The Order of the Poison Oak by Brent Hartinger was highly recommended to me by one of the teens in my library. I can't remember the last time someone was so enthusiastic about a book, so I had to bump it to top of the pile and start reading.
First thing to know: yes, this is a sequel to Geography Club, but you don't have to read the first book first.
Second thing to know: this is an amazing book. It has everything: humor, friendship, adventure, and romance.
It's summer, and Russel has left town for a summer job in the mountains, working as a counselor for a sleepover camp. Part of the attraction of the job: he is tired of being "that gay kid who started the Gay Straight Bisexual Alliance." It's not that Russel wants to escape people knowing he is gay; he wants to escape being known only for being gay. Also at camp are his two best friends, Gunnar, who is straight but clumsy with girls, and since he's in the Alliance everyone at school now assumes he's gay; and Min, who is confident and outspoken and bi.
Russel meets his fellow counselors, including Web, who is drop dead gorgeous. But Min, who had a girlfriend in GC, gets to Web first. But then Web seems to be flirting with Russel... It's a classic romantic triangle. At the same time, Russel discovers that being a camp counselor isn't as easy as it looks, especially when the first group of kids are all burn survivors.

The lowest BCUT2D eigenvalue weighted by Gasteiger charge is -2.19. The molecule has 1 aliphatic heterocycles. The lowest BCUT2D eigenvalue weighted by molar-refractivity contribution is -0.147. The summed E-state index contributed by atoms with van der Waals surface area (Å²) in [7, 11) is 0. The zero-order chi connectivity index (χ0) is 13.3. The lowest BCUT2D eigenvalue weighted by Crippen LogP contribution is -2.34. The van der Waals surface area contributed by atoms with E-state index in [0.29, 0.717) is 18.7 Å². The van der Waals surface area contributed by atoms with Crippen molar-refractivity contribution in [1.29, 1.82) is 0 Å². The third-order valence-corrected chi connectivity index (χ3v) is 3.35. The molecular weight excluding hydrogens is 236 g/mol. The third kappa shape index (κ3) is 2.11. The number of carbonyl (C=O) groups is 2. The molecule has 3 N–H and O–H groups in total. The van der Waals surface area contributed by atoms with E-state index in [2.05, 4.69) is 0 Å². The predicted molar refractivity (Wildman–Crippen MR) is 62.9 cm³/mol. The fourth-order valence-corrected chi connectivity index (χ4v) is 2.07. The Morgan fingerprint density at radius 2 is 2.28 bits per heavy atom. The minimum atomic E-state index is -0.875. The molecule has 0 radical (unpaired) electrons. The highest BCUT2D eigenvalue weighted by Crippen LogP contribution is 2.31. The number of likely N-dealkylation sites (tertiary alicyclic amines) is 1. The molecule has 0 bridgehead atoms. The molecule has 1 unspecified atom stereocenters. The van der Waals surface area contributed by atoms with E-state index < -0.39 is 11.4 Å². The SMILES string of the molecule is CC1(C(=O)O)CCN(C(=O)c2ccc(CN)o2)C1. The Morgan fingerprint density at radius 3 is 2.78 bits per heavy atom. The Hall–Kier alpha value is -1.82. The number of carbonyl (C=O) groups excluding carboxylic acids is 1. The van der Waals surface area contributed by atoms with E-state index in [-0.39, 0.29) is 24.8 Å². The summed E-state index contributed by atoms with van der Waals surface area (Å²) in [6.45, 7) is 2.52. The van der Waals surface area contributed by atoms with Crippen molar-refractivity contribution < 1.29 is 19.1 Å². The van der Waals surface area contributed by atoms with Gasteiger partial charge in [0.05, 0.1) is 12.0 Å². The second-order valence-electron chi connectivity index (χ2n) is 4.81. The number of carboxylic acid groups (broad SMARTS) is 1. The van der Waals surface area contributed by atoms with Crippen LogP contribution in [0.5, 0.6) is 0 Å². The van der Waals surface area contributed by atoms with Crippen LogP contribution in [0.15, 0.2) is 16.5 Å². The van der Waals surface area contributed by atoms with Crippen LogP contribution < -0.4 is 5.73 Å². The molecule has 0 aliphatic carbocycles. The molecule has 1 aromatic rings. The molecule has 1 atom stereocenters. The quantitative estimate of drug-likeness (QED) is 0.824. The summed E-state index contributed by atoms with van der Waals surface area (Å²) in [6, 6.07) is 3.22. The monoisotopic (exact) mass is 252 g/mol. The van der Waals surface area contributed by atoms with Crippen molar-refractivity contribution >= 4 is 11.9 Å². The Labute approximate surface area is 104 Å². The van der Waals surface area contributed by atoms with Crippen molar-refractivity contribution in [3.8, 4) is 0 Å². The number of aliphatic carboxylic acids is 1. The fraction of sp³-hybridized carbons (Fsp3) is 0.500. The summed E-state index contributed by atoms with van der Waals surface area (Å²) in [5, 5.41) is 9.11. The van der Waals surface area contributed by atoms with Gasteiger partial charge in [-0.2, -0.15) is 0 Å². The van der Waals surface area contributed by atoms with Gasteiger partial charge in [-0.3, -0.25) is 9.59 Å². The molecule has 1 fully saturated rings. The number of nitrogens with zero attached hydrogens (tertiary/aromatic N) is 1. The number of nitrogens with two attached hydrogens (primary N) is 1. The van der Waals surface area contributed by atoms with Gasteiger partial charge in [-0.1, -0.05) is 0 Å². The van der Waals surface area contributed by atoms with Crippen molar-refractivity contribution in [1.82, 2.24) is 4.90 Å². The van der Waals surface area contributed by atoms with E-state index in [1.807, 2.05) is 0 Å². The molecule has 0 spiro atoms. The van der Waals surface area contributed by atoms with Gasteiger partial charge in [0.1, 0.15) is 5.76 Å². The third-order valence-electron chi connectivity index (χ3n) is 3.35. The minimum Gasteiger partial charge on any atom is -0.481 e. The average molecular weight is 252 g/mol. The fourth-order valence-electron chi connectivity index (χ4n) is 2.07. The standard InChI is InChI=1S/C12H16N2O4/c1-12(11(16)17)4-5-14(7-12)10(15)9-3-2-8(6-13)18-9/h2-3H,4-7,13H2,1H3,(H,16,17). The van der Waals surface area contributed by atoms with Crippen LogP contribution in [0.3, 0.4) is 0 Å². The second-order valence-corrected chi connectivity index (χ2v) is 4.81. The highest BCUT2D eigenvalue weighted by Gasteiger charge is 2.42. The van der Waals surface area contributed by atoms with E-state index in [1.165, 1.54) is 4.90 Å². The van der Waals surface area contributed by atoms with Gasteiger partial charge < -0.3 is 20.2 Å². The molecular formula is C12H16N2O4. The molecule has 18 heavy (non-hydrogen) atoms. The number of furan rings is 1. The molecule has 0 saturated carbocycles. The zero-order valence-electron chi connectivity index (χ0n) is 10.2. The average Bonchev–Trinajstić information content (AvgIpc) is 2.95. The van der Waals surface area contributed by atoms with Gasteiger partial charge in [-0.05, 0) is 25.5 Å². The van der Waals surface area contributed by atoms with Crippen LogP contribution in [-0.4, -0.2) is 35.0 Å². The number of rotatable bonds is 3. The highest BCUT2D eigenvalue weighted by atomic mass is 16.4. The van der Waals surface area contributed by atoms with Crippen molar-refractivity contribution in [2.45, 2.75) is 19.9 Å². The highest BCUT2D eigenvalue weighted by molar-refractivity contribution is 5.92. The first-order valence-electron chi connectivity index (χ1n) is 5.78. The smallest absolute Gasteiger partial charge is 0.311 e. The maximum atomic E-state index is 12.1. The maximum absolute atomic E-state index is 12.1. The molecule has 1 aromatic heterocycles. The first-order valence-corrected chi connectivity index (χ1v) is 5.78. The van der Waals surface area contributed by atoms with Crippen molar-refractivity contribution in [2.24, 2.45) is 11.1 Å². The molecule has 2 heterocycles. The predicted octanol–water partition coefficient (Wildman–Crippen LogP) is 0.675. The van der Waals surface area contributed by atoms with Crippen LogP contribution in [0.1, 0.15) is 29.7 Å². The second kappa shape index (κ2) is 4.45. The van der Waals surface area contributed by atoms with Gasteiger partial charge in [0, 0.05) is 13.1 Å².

What is great about this book: finally, a book about GLBT teens that isn't about coming out and what people will think. Don't get me wrong; those books are important. It's especially important that there are now GLBT books that don't end in death and unhappiness. But its also important for GLBT books to take that extra step from being only about coming out to something else.
TOotPO is about romance; about falling in lust and falling in love and how the two aren't the same; it's about friendship and love and what happens when friendship gets in the way of love and vice versa. And it's about independence and becoming oneself. And it's about how growing up means becoming less self centered.
Russel narrates and he is funny as hell. His friends are equally wonderful; I felt badly for the inept Gunnar, and I was annoyed with Min. (Annoyed in the good way one gets annoyed at a fictitious character: Annoyed because she was so real and I've known Mins and been friends with Mins. Not annoyed in the bad way, which is when you are reading thinking "not real. not real.") TOotPO would make a great teen movie (Hollywood, are you listening?) because -- as the teen at the library told me -- it has everything. And it does. This book is firmly in my Top Ten Books of 2005 list.
Now all we need -- because I'm the demanding sort -- are GLBT teen books that are fantasy. And science fiction. And mystery.
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